Nose tackle Damien Gregory is making a push for playing time and demonstrated a powerful rip against rookie right guard Jonathan Clinkscale and center Scott Jackson.

Left tackle Anthony Davis had a great series against promising young right end Bryant McNeal.

The best matchup of the day was right tackle Kenyatta Walker versus Josh Savage. Savage is a very aggressive, physical player who gave Walker fits, but in the end, Walker got the better of him in the series. Walker elevated his game in this practice and could have a special year. Funny how it is in a contract year.

The tight ends were also included in the blocking drills and Anthony Becht and Nate Lawrie showed well. Rookie tight end Alex Smith needs to get nastier and more physical in the run-blocking part of his game. He also needs to add some strength.

In other news along the offensive line, center Scott Jackson got some work at right tackle and Sean Mahan got the start at left guard today in place of Jeb Terry in individual drills and in 11-on-11.

One of the highlights in 11-on-11 was when Spires pancaked Walker. Another was watching defensive line coach Rod Marinelli go nuts on McNeal when he ruined a good pass rush opportunity by overrunning the quarterback and creating a scrambling lane. McNeal wound up being blocked out of the play by halfback Ian Smart, allowing Chris Simms to scramble off right tackle for a big gain. Marinelli screamed, “Get level with the quarterback! Stay level!”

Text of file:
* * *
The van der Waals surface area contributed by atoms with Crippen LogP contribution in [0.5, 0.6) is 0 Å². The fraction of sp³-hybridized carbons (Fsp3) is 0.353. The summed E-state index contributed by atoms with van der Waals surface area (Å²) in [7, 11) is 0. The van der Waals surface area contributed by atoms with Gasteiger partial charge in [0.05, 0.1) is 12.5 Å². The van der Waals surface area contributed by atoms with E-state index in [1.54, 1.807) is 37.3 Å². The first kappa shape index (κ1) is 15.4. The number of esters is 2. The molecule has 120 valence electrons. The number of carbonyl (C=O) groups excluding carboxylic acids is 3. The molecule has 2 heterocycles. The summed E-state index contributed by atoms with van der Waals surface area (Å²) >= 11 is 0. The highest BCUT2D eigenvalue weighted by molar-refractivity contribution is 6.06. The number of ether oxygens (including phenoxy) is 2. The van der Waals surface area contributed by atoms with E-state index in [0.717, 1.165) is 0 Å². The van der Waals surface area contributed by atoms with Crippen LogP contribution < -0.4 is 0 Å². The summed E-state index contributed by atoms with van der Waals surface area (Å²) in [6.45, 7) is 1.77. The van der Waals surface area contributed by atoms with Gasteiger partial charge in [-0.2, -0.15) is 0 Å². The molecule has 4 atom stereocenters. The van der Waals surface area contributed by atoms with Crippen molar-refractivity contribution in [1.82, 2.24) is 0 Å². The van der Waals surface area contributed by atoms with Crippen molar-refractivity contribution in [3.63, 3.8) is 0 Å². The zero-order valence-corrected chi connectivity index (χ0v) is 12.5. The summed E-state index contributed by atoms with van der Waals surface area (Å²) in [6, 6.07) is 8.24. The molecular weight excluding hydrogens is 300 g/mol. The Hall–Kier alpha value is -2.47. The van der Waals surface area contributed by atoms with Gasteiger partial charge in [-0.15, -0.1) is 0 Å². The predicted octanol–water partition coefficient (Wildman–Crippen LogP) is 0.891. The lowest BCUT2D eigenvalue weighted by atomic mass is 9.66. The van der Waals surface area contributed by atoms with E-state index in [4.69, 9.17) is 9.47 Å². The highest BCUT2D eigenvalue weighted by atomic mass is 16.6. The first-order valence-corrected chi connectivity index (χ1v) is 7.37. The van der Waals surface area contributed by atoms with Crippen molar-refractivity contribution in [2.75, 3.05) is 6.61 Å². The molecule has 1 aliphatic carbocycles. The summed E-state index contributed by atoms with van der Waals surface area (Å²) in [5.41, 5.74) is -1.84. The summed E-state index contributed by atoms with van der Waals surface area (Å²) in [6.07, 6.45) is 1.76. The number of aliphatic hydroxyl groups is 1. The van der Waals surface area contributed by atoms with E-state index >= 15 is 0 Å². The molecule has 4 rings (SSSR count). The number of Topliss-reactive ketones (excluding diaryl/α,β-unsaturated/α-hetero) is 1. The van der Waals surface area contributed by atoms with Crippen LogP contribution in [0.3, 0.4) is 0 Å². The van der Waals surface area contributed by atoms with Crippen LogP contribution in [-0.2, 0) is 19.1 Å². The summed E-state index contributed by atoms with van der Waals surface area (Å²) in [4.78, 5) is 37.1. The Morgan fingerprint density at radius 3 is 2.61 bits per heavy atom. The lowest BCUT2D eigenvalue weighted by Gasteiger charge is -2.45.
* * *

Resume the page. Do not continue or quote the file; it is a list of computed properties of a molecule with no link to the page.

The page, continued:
Simms got a lot of time with the number ones today and faced a period of heavy blitzing by the defense. Generally speaking, Simms performed well, despite an interception by Kalvin Pearson that was caused when cornerback Brian Kelly smacked Michael Clayton, who was running a crossing route, in the middle of the field which sent the ball flying up in the air. Simms was also interceped by LB Bam Hardman during 7-on-7 drills.

One very interesting exchange occurred in 1-on-1 drills between Clayton and Arbet. You could see Clayton salivating to draw Arbet in 1-on-1 coverage. Clayton had an early jump on the rookie corner, but Arbet made a late recovery and broke up the pass as both players were jumping for the ball. When Clayton got up and was walking back to the huddle, he was proclaiming, “I’ll take that all day long!”

That prompted several of the defensive backs to begin catcalling the receiver, including Ronyell Whitaker who said, Before you take that all day, you’ve got to finish that!” Whitaker was pointing to the ball lining on the ground that went uncaught. Even Tomlin got into the trash talk, chastising Clayton for not making the catch.

Arbet also had another pass breakup later in 11-on-11, capping off a great morning session.

Scott Reynolds is in his 25th year of covering the Tampa Bay Buccaneers as the vice president, publisher and senior Bucs beat writer for PewterReport.com. Author of the popular SR's Fab 5 column on Fridays, Reynolds oversees web development and forges marketing partnerships for PewterReport.com in addition to his editorial duties. A graduate of Kansas State University in 1995, Reynolds spent six years giving back to the community as the defensive line coach for his sons' Pop Warner team, the South Pasco Predators. Reynolds can be reached at: sr@pewterreport.com